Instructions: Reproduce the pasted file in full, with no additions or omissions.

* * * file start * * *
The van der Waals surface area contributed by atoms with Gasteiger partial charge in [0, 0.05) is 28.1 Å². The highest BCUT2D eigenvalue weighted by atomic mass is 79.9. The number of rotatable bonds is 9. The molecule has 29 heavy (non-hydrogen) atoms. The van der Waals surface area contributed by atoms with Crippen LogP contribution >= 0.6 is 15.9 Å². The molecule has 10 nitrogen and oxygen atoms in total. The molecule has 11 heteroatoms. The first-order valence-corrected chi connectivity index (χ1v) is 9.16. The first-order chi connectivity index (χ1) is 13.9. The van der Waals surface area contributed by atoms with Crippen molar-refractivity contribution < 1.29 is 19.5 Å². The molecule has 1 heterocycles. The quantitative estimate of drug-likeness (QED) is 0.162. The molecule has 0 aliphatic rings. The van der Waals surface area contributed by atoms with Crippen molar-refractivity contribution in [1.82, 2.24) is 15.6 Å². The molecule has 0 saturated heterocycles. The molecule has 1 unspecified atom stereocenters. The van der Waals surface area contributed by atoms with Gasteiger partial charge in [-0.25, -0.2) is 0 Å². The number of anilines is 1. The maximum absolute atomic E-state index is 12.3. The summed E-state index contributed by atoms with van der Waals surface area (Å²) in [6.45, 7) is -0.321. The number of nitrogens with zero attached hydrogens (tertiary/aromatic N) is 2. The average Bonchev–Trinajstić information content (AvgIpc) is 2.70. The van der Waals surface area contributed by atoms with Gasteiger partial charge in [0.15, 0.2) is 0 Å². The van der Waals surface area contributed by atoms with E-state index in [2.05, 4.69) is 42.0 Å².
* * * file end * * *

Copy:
The van der Waals surface area contributed by atoms with Gasteiger partial charge in [0, 0.05) is 28.1 Å². The highest BCUT2D eigenvalue weighted by atomic mass is 79.9. The number of rotatable bonds is 9. The molecule has 29 heavy (non-hydrogen) atoms. The van der Waals surface area contributed by atoms with Crippen LogP contribution >= 0.6 is 15.9 Å². The molecule has 10 nitrogen and oxygen atoms in total. The molecule has 11 heteroatoms. The first-order valence-corrected chi connectivity index (χ1v) is 9.16. The first-order chi connectivity index (χ1) is 13.9. The van der Waals surface area contributed by atoms with Crippen molar-refractivity contribution < 1.29 is 19.5 Å². The molecule has 1 heterocycles. The quantitative estimate of drug-likeness (QED) is 0.162. The molecule has 0 aliphatic rings. The van der Waals surface area contributed by atoms with Crippen molar-refractivity contribution in [1.82, 2.24) is 15.6 Å². The molecule has 0 saturated heterocycles. The molecule has 1 unspecified atom stereocenters. The van der Waals surface area contributed by atoms with Gasteiger partial charge in [-0.25, -0.2) is 0 Å². The number of anilines is 1. The maximum absolute atomic E-state index is 12.3. The summed E-state index contributed by atoms with van der Waals surface area (Å²) in [6.45, 7) is -0.321. The number of nitrogens with zero attached hydrogens (tertiary/aromatic N) is 2. The average Bonchev–Trinajstić information content (AvgIpc) is 2.70. The van der Waals surface area contributed by atoms with Gasteiger partial charge in [0.15, 0.2) is 0 Å². The van der Waals surface area contributed by atoms with E-state index in [2.05, 4.69) is 42.0 Å².